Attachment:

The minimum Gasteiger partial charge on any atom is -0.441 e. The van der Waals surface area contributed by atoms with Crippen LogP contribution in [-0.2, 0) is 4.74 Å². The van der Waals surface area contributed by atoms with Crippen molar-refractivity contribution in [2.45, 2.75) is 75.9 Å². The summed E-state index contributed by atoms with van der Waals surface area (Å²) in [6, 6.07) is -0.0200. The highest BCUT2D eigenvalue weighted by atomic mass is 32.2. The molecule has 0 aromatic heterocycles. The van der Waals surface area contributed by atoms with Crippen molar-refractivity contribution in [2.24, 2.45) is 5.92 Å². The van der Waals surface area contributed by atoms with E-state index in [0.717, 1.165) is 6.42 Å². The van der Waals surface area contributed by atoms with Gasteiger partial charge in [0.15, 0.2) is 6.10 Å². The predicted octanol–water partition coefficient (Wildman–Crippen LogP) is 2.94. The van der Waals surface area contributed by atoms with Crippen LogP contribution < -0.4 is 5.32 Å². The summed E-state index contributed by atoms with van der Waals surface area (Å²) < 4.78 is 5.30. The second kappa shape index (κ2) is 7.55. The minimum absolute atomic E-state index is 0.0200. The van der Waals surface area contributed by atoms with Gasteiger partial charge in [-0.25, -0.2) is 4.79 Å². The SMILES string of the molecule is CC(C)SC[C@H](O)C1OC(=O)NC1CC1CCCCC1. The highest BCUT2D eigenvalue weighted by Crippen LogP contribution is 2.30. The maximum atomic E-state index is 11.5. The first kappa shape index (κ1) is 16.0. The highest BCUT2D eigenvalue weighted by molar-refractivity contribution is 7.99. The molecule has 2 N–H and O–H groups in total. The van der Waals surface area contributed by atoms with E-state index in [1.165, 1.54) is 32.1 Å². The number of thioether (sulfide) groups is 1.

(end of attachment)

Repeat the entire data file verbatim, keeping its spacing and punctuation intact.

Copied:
The minimum Gasteiger partial charge on any atom is -0.441 e. The van der Waals surface area contributed by atoms with Crippen LogP contribution in [-0.2, 0) is 4.74 Å². The van der Waals surface area contributed by atoms with Crippen molar-refractivity contribution in [2.45, 2.75) is 75.9 Å². The summed E-state index contributed by atoms with van der Waals surface area (Å²) in [6, 6.07) is -0.0200. The highest BCUT2D eigenvalue weighted by atomic mass is 32.2. The molecule has 0 aromatic heterocycles. The van der Waals surface area contributed by atoms with Crippen molar-refractivity contribution in [2.24, 2.45) is 5.92 Å². The van der Waals surface area contributed by atoms with E-state index in [0.717, 1.165) is 6.42 Å². The van der Waals surface area contributed by atoms with Gasteiger partial charge in [0.15, 0.2) is 6.10 Å². The predicted octanol–water partition coefficient (Wildman–Crippen LogP) is 2.94. The van der Waals surface area contributed by atoms with Crippen LogP contribution < -0.4 is 5.32 Å². The summed E-state index contributed by atoms with van der Waals surface area (Å²) < 4.78 is 5.30. The second kappa shape index (κ2) is 7.55. The minimum absolute atomic E-state index is 0.0200. The van der Waals surface area contributed by atoms with Gasteiger partial charge in [-0.25, -0.2) is 4.79 Å². The SMILES string of the molecule is CC(C)SC[C@H](O)C1OC(=O)NC1CC1CCCCC1. The highest BCUT2D eigenvalue weighted by Crippen LogP contribution is 2.30. The maximum atomic E-state index is 11.5. The first kappa shape index (κ1) is 16.0. The highest BCUT2D eigenvalue weighted by molar-refractivity contribution is 7.99. The molecule has 2 N–H and O–H groups in total. The van der Waals surface area contributed by atoms with E-state index in [1.165, 1.54) is 32.1 Å². The number of thioether (sulfide) groups is 1.